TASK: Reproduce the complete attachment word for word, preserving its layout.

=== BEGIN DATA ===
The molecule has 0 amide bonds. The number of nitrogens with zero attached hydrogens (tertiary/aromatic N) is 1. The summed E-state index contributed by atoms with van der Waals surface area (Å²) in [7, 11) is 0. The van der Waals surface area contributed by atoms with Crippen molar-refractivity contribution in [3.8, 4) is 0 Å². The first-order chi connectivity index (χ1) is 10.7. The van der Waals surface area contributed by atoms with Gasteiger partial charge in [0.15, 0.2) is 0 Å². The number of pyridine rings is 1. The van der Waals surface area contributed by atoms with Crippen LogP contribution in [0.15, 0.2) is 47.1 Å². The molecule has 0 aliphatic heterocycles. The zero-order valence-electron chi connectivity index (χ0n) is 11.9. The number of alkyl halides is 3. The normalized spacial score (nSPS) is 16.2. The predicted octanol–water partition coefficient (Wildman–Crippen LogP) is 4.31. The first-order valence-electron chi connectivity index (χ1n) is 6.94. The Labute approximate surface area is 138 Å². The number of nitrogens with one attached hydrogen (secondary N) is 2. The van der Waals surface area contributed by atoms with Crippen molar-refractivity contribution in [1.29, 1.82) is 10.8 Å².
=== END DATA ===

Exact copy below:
The molecule has 0 amide bonds. The number of nitrogens with zero attached hydrogens (tertiary/aromatic N) is 1. The summed E-state index contributed by atoms with van der Waals surface area (Å²) in [7, 11) is 0. The van der Waals surface area contributed by atoms with Crippen molar-refractivity contribution in [3.8, 4) is 0 Å². The first-order chi connectivity index (χ1) is 10.7. The van der Waals surface area contributed by atoms with Gasteiger partial charge in [0.15, 0.2) is 0 Å². The number of pyridine rings is 1. The van der Waals surface area contributed by atoms with Crippen LogP contribution in [0.15, 0.2) is 47.1 Å². The molecule has 0 aliphatic heterocycles. The zero-order valence-electron chi connectivity index (χ0n) is 11.9. The number of alkyl halides is 3. The normalized spacial score (nSPS) is 16.2. The predicted octanol–water partition coefficient (Wildman–Crippen LogP) is 4.31. The first-order valence-electron chi connectivity index (χ1n) is 6.94. The Labute approximate surface area is 138 Å². The number of nitrogens with one attached hydrogen (secondary N) is 2. The van der Waals surface area contributed by atoms with Crippen molar-refractivity contribution in [1.29, 1.82) is 10.8 Å².